The global value of ecosystem services

Presented by ANU College of Health & Medicine

Professor Robert Costanza, Chair in Public Policy at the Crawford School of Public Policy, ANU, will talk about ecosystem services.

Ecosystems are connected to human wellbeing in a number of complex ways at multiple time and space scales.

The challenge of ecosystem services science (ESS) is understanding and modeling these connections, with a range of purposes including raising awareness and providing information to decision-makers to allow them to better manage our natural capital assets.

For ecosystem services to occur, natural capital must interact with other forms of capital including: built or manufactured capital, human capital and social capital.

Thus ESS is inherently an integrated, transdisciplinary science that is concerned with the way these four forms of capital contribute to human well-being and the synergies and trade-offs among them. The process of valuation of ecosystem services is about quantifying and modeling these synergies and trade-offs.

The estimated average global value of ecosystem services was $33 trillion a year in 1995 $US ($46 trillion a year in 2007 $US).

We recently updated this estimate based on updated unit ecosystem service values and land use change estimates between 1997 and 2011. This resulted in an updated estimate of $145 trillion per year for 1997 and $125 trillion per year for 2011.

From this we estimated the loss of global eco-services from 1997 to 2011 due to land use change at $20.2 trillion per year.

We then estimated the future value of global ecosystem services under four alternative land-use scenarios to the year 2050.

The scenarios are a synthesis of prior scenario studies but are based around the four Great Transition Initiative archetypes: (One) Market Forces (MF); (Two) Fortress World (FW); (Three) Policy Reform (PR); and (Four) Great Transition (GT).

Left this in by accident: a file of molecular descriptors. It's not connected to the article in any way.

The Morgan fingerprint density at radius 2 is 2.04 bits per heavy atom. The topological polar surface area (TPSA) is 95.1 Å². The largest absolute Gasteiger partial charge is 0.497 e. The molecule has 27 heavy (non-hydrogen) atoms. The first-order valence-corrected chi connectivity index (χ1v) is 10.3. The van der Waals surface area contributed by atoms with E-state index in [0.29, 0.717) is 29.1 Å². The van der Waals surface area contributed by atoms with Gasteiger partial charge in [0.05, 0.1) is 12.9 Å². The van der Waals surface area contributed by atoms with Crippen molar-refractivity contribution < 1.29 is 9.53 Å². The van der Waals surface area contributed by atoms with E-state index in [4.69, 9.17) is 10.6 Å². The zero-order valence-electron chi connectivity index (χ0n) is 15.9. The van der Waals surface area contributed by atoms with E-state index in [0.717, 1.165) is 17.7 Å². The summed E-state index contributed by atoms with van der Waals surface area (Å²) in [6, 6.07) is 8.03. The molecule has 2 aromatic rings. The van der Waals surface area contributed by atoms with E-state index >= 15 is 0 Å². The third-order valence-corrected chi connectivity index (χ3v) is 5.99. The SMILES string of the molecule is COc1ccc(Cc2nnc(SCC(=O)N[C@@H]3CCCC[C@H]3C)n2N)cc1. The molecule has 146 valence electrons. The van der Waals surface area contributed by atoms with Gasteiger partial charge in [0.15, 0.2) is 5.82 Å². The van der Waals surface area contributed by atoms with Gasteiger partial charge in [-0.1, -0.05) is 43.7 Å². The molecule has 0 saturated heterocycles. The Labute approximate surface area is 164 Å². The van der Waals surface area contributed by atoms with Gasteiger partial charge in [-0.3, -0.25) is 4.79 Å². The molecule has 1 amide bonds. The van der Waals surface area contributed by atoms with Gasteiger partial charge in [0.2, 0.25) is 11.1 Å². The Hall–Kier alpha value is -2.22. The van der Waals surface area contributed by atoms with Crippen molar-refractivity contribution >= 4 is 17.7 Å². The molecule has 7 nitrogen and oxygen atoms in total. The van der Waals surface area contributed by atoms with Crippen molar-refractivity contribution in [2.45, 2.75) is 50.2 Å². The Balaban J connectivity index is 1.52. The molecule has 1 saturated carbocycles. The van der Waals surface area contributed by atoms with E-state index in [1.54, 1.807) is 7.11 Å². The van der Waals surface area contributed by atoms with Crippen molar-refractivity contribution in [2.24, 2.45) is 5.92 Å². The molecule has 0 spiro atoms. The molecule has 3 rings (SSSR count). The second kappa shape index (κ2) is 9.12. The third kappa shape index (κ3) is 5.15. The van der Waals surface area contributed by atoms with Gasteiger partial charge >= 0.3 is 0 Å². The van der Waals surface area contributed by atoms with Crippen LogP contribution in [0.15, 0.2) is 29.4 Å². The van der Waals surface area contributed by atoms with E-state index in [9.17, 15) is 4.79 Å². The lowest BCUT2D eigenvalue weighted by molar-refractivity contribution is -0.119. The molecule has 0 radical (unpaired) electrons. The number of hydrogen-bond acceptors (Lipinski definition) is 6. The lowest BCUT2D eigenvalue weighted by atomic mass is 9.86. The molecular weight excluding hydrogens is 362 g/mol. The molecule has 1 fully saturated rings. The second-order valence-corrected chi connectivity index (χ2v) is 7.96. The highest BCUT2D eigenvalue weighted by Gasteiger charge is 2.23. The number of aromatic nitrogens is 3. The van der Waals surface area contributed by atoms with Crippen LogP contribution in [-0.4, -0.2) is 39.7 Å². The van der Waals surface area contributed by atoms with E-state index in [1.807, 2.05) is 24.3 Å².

Under the MF and FW scenarios the value of ecosystem services continues to decline, while in the PR scenario the value is maintained or slightly increased and in the GT scenario the value is significantly restored, even exceeding the 1997 value.

We emphasise that valuation of eco-services (in whatever units) is not the same as commodification or privatization. Many eco-services are best considered public goods or common pool resources, so conventional markets are often not the best institutional frameworks to manage them. However, these services must be (and are being) valued, and we need new, common asset institutions to better take these values into account.

Professor Robert Costanza is a Chair in Public Policy at Crawford School of Public Policy. He is also currently a Senior Fellow at the National Council on Science and the Environment, a Senior Fellow at the Stockholm Resilience Center, an Affiliate Fellow at the Gund Institute for Ecological Economics, and a deTao Master of Ecological Economics at the deTao Masters Academy, China.

Costanza’s transdisciplinary research integrates the study of humans and the rest of nature to address research, policy and management issues at multiple time and space scales, from small watersheds to the global system. He is co-founder and past-president of the International Society for Ecological Economics, and was founding editor of the society’s journal, Ecological Economics. He currently serves on the editorial board of 10 other international academic journals. He is also founding editor-in-chief of Solutions (www.thesolutionsjournal.org), a hybrid academic/popular journal.

Costanza is the author or co-author of over 500 scientific papers and 27 books. His work has been cited in more than 17,000 scientific articles and he has been named as one of ISI’s Highly Cited Researchers since 2004. More than 300 interviews and reports on his work have appeared in various popular media.